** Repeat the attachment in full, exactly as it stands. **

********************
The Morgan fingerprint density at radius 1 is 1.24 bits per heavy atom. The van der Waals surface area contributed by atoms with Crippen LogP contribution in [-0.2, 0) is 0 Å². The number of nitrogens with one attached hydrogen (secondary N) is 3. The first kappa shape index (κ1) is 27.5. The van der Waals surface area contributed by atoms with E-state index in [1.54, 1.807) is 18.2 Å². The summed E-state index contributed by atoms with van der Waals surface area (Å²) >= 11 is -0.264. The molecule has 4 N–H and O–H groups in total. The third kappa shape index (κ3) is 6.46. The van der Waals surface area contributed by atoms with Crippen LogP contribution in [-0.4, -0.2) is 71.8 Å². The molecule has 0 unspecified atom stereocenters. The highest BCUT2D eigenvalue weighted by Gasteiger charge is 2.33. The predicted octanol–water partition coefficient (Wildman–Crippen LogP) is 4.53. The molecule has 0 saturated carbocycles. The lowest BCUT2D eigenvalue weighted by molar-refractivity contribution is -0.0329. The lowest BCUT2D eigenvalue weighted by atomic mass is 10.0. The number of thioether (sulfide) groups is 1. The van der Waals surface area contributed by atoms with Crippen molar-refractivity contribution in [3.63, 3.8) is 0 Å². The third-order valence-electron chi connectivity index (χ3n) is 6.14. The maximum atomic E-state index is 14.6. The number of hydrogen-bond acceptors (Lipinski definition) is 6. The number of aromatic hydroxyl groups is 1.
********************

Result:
The Morgan fingerprint density at radius 1 is 1.24 bits per heavy atom. The van der Waals surface area contributed by atoms with Crippen LogP contribution in [-0.2, 0) is 0 Å². The number of nitrogens with one attached hydrogen (secondary N) is 3. The first kappa shape index (κ1) is 27.5. The van der Waals surface area contributed by atoms with E-state index in [1.54, 1.807) is 18.2 Å². The summed E-state index contributed by atoms with van der Waals surface area (Å²) >= 11 is -0.264. The molecule has 4 N–H and O–H groups in total. The third kappa shape index (κ3) is 6.46. The van der Waals surface area contributed by atoms with Crippen LogP contribution in [-0.4, -0.2) is 71.8 Å². The molecule has 0 unspecified atom stereocenters. The highest BCUT2D eigenvalue weighted by Gasteiger charge is 2.33. The predicted octanol–water partition coefficient (Wildman–Crippen LogP) is 4.53. The molecule has 0 saturated carbocycles. The lowest BCUT2D eigenvalue weighted by molar-refractivity contribution is -0.0329. The lowest BCUT2D eigenvalue weighted by atomic mass is 10.0. The number of thioether (sulfide) groups is 1. The van der Waals surface area contributed by atoms with Crippen molar-refractivity contribution in [3.63, 3.8) is 0 Å². The third-order valence-electron chi connectivity index (χ3n) is 6.14. The maximum atomic E-state index is 14.6. The number of hydrogen-bond acceptors (Lipinski definition) is 6. The number of aromatic hydroxyl groups is 1.